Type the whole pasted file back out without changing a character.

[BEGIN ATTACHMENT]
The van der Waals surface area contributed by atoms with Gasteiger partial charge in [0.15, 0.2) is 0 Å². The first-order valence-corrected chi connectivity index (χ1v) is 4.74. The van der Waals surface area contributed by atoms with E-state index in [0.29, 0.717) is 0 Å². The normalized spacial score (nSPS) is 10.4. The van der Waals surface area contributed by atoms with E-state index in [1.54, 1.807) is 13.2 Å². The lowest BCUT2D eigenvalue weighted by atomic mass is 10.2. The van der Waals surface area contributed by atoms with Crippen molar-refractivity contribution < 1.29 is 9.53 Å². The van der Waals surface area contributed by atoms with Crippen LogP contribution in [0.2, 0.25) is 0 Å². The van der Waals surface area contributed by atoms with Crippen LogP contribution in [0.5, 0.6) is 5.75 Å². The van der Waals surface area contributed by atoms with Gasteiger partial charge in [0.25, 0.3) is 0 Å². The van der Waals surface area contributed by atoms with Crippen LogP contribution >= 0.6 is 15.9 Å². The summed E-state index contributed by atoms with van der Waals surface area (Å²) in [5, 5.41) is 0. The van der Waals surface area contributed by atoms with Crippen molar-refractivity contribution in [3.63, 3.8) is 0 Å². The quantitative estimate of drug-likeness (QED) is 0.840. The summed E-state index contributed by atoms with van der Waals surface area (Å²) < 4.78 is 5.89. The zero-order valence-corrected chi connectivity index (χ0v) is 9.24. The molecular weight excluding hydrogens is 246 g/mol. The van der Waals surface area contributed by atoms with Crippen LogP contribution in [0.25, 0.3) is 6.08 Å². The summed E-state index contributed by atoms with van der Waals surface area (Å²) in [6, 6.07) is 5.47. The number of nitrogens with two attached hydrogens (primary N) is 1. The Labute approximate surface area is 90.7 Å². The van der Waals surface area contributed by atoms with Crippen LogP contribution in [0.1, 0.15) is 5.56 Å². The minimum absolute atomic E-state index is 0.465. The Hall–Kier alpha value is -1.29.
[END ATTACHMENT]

The van der Waals surface area contributed by atoms with Gasteiger partial charge in [0.15, 0.2) is 0 Å². The first-order valence-corrected chi connectivity index (χ1v) is 4.74. The van der Waals surface area contributed by atoms with E-state index in [0.29, 0.717) is 0 Å². The normalized spacial score (nSPS) is 10.4. The van der Waals surface area contributed by atoms with E-state index in [1.54, 1.807) is 13.2 Å². The lowest BCUT2D eigenvalue weighted by atomic mass is 10.2. The van der Waals surface area contributed by atoms with Crippen molar-refractivity contribution < 1.29 is 9.53 Å². The van der Waals surface area contributed by atoms with Crippen LogP contribution in [0.2, 0.25) is 0 Å². The van der Waals surface area contributed by atoms with Crippen LogP contribution in [0.5, 0.6) is 5.75 Å². The van der Waals surface area contributed by atoms with Gasteiger partial charge in [0.25, 0.3) is 0 Å². The van der Waals surface area contributed by atoms with Crippen LogP contribution >= 0.6 is 15.9 Å². The summed E-state index contributed by atoms with van der Waals surface area (Å²) in [5, 5.41) is 0. The van der Waals surface area contributed by atoms with Crippen molar-refractivity contribution in [3.63, 3.8) is 0 Å². The quantitative estimate of drug-likeness (QED) is 0.840. The summed E-state index contributed by atoms with van der Waals surface area (Å²) < 4.78 is 5.89. The zero-order valence-corrected chi connectivity index (χ0v) is 9.24. The molecular weight excluding hydrogens is 246 g/mol. The van der Waals surface area contributed by atoms with Crippen LogP contribution in [0.25, 0.3) is 6.08 Å². The summed E-state index contributed by atoms with van der Waals surface area (Å²) in [6, 6.07) is 5.47. The number of nitrogens with two attached hydrogens (primary N) is 1. The Labute approximate surface area is 90.7 Å². The van der Waals surface area contributed by atoms with Crippen LogP contribution in [0.1, 0.15) is 5.56 Å². The minimum absolute atomic E-state index is 0.465. The Hall–Kier alpha value is -1.29.